“One possible implication of these findings is that research investigating male-favoring sex differences may have a somewhat harder time getting funded, published, or covered in the mainstream media. In some ways, this might be a good thing; we don’t want to accidentally bolster sexist stereotypes,” Stewart-Williams said.
“On the other hand, to the extent that the tendency distorts the science of sex differences, it could make it harder to target interventions appropriately. So, although it comes from a desire to protect women, it’s not necessarily in women’s best interests. An accurate view of things is our best bet for making the world a better place.”
“A second implication is that people vastly overestimate the extent to which men and women are prone to own-sex bias. It seems unlikely that this would foster harmonious relations between the sexes. As such, a more accurate view of the situation could help quell antagonisms between men and women, with obvious benefits for all involved. Again, an accurate view is our best bet,” Stewart-Williams added.
As with all research, the study includes some limitations. Both samples were more politically left-leaning, more educated and less religious than the population at large, which could have influenced the results. But the researchers have recently finished three more studies that replicated the findings. The new research is undergoing scientific review prior to publication.
“Our new studies have also addressed various other questions. One is whether people’s reactions to research on sex differences are shaped in part by the sex of the lead researcher. The good news is that, contrary to what many would expect, we found no evidence that people react less positively to research led by a female researcher than a male,” Stewart-Williams said.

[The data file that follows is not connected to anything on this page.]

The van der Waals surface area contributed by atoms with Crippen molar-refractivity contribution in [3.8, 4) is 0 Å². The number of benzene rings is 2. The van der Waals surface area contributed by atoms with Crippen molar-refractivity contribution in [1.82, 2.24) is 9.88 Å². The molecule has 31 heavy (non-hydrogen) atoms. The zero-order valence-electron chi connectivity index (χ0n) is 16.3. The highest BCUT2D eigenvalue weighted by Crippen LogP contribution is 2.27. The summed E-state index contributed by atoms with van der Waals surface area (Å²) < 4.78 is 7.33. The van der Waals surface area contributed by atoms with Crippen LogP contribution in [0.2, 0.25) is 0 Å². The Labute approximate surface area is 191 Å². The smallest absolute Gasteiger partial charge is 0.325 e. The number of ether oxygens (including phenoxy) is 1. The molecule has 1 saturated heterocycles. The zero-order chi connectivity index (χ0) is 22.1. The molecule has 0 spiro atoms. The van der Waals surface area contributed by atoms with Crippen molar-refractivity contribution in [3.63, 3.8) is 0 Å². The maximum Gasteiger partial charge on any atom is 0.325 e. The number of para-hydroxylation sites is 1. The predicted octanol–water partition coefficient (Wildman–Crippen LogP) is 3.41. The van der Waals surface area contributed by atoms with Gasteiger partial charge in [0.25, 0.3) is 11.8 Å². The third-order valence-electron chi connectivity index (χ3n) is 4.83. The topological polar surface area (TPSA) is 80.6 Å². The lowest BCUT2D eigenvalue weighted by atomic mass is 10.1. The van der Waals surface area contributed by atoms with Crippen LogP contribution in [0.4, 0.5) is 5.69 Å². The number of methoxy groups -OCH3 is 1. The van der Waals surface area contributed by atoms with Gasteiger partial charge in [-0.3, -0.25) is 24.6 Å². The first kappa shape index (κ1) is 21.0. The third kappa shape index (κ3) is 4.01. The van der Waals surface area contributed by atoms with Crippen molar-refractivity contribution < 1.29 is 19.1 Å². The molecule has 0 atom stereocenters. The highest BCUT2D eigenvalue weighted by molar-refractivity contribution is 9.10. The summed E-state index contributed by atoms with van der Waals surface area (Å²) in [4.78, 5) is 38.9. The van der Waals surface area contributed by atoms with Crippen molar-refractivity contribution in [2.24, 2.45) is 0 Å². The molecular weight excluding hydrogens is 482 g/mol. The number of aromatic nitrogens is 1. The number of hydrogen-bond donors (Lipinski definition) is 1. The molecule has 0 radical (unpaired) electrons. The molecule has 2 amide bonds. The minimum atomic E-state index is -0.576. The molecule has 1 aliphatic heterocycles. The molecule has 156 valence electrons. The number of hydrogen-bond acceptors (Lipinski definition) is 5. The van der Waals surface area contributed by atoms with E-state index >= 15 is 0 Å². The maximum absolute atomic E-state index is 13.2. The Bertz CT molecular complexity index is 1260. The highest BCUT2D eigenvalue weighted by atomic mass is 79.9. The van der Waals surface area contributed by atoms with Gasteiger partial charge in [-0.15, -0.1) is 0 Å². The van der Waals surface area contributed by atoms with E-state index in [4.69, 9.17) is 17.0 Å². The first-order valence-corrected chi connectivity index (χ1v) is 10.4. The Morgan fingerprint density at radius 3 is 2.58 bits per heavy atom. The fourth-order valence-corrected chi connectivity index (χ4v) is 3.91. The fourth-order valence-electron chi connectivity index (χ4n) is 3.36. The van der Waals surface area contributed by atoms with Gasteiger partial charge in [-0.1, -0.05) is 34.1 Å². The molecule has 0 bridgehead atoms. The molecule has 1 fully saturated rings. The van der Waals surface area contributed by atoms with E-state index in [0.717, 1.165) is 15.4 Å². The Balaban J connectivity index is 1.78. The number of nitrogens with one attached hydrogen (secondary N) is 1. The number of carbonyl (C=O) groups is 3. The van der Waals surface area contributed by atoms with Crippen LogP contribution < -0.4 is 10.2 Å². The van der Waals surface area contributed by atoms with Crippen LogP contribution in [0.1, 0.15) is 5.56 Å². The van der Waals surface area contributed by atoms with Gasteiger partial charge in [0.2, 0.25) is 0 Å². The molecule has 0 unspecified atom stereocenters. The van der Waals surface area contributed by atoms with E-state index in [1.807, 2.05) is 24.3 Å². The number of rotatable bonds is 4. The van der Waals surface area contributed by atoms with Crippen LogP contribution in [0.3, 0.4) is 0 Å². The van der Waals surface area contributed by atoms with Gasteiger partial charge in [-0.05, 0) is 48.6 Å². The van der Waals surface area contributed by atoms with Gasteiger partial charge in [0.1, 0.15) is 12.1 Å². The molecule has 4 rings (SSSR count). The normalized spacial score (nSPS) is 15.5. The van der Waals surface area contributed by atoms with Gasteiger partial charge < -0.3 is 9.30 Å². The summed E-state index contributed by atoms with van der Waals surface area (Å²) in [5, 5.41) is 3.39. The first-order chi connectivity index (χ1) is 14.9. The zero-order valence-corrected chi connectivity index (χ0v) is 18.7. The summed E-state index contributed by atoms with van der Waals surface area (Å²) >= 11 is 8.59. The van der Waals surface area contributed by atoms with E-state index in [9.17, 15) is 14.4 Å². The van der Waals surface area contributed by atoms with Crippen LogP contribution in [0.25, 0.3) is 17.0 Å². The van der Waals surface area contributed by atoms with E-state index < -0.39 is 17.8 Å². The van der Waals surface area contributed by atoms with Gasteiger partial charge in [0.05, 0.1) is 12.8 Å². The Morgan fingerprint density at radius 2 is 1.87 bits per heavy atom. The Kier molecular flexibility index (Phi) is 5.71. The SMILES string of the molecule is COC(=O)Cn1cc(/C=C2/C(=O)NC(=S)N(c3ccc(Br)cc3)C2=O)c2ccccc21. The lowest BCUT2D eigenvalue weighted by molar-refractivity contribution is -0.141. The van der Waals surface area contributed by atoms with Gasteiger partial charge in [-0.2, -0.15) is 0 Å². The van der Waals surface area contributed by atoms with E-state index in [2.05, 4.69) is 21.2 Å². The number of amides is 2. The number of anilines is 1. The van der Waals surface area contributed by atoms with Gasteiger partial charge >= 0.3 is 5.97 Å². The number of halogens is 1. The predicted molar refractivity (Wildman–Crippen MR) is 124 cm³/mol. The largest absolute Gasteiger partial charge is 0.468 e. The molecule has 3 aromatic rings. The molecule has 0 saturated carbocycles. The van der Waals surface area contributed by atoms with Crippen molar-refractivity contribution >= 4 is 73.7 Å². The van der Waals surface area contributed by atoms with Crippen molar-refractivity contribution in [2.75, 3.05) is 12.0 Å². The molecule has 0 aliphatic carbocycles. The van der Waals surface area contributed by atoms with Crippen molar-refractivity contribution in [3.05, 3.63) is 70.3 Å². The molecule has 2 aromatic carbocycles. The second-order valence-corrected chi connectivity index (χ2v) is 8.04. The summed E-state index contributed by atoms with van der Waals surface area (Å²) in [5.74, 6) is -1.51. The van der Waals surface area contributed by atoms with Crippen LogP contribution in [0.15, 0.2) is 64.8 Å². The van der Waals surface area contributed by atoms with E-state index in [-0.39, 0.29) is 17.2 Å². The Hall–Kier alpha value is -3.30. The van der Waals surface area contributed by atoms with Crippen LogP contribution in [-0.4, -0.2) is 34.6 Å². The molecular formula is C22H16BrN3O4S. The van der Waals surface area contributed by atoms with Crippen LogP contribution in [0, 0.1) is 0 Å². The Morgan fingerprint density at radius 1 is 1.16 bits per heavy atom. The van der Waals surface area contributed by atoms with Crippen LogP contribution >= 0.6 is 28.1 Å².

“We did find tentative evidence, though, that people react less positively to research led by a male if the research finds a male-favoring difference in a highly valued trait. So, male-favoring research is bad at the best of times, but it may be even worse when it comes from a male researcher.
“Another question we’re investigating is why people react less positively to male- than female-favoring sex differences. Our most recent study suggests that it’s almost entirely because male-favoring differences are seen as more harmful to women than female-favoring differences are to men. We’ve also found that people’s perceptions of the harmfulness of the research help shape their perceptions of its quality – almost as if people are thinking ‘The findings are harmful; therefore, the study was poorly done,'” Stewart-Williams explained.
The researchers have pre-registered their study designs in advance, which commits them to publish the findings regardless of whether the data supports their hypotheses. “We’re really making a point of reporting all our results: those that support our hypotheses and those that don’t,” Stewart-Williams said.
“We recently received a large grant to continue our work on this topic, so we should be learning a lot more over the next few years about how people react to research on sex differences – and more generally, about how people think about women and men.”
The study, “Reactions to male‐favouring versus female‐favouring sex differences: A pre‐registered experiment and Southeast Asian replication“, was authored by Steve Stewart‐Williams, Chern Yi Marybeth Chang, Xiu Ling Wong, Jesse D. Blackburn, and Andrew G. Thomas.